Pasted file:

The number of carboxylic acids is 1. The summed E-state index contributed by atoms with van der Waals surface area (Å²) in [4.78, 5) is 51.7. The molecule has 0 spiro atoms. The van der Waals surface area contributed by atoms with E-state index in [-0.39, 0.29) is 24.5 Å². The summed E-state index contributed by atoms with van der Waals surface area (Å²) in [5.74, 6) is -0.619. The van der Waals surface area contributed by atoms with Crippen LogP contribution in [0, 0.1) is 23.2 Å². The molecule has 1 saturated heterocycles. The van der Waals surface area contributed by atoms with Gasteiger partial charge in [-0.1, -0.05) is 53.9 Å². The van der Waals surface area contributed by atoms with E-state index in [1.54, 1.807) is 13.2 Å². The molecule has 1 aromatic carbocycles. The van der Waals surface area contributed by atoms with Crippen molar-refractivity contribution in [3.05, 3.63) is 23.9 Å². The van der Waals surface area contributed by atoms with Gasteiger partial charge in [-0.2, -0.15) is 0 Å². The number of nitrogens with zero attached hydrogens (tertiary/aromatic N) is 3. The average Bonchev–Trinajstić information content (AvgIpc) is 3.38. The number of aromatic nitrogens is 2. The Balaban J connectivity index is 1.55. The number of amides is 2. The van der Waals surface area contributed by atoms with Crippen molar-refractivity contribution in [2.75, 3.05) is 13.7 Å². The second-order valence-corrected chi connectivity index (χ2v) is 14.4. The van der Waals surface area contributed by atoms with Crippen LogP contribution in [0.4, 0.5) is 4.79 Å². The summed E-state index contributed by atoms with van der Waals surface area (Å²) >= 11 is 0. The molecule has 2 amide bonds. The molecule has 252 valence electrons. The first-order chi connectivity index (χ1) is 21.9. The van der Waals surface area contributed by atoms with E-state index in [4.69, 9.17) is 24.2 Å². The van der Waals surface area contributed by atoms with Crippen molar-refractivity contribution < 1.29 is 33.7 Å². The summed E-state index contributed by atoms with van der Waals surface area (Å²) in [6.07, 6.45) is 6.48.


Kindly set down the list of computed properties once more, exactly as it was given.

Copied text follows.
The number of carboxylic acids is 1. The summed E-state index contributed by atoms with van der Waals surface area (Å²) in [4.78, 5) is 51.7. The molecule has 0 spiro atoms. The van der Waals surface area contributed by atoms with E-state index in [-0.39, 0.29) is 24.5 Å². The summed E-state index contributed by atoms with van der Waals surface area (Å²) in [5.74, 6) is -0.619. The van der Waals surface area contributed by atoms with Crippen LogP contribution in [0, 0.1) is 23.2 Å². The molecule has 1 saturated heterocycles. The van der Waals surface area contributed by atoms with Gasteiger partial charge in [-0.1, -0.05) is 53.9 Å². The van der Waals surface area contributed by atoms with E-state index in [1.54, 1.807) is 13.2 Å². The molecule has 1 aromatic carbocycles. The van der Waals surface area contributed by atoms with Crippen molar-refractivity contribution in [3.05, 3.63) is 23.9 Å². The van der Waals surface area contributed by atoms with Gasteiger partial charge in [-0.2, -0.15) is 0 Å². The number of nitrogens with zero attached hydrogens (tertiary/aromatic N) is 3. The average Bonchev–Trinajstić information content (AvgIpc) is 3.38. The number of aromatic nitrogens is 2. The Balaban J connectivity index is 1.55. The number of amides is 2. The van der Waals surface area contributed by atoms with Crippen molar-refractivity contribution in [2.75, 3.05) is 13.7 Å². The second-order valence-corrected chi connectivity index (χ2v) is 14.4. The van der Waals surface area contributed by atoms with Crippen LogP contribution in [0.4, 0.5) is 4.79 Å². The summed E-state index contributed by atoms with van der Waals surface area (Å²) >= 11 is 0. The molecule has 2 amide bonds. The molecule has 252 valence electrons. The first-order chi connectivity index (χ1) is 21.9. The van der Waals surface area contributed by atoms with E-state index in [4.69, 9.17) is 24.2 Å². The van der Waals surface area contributed by atoms with Crippen molar-refractivity contribution < 1.29 is 33.7 Å². The summed E-state index contributed by atoms with van der Waals surface area (Å²) in [6.07, 6.45) is 6.48.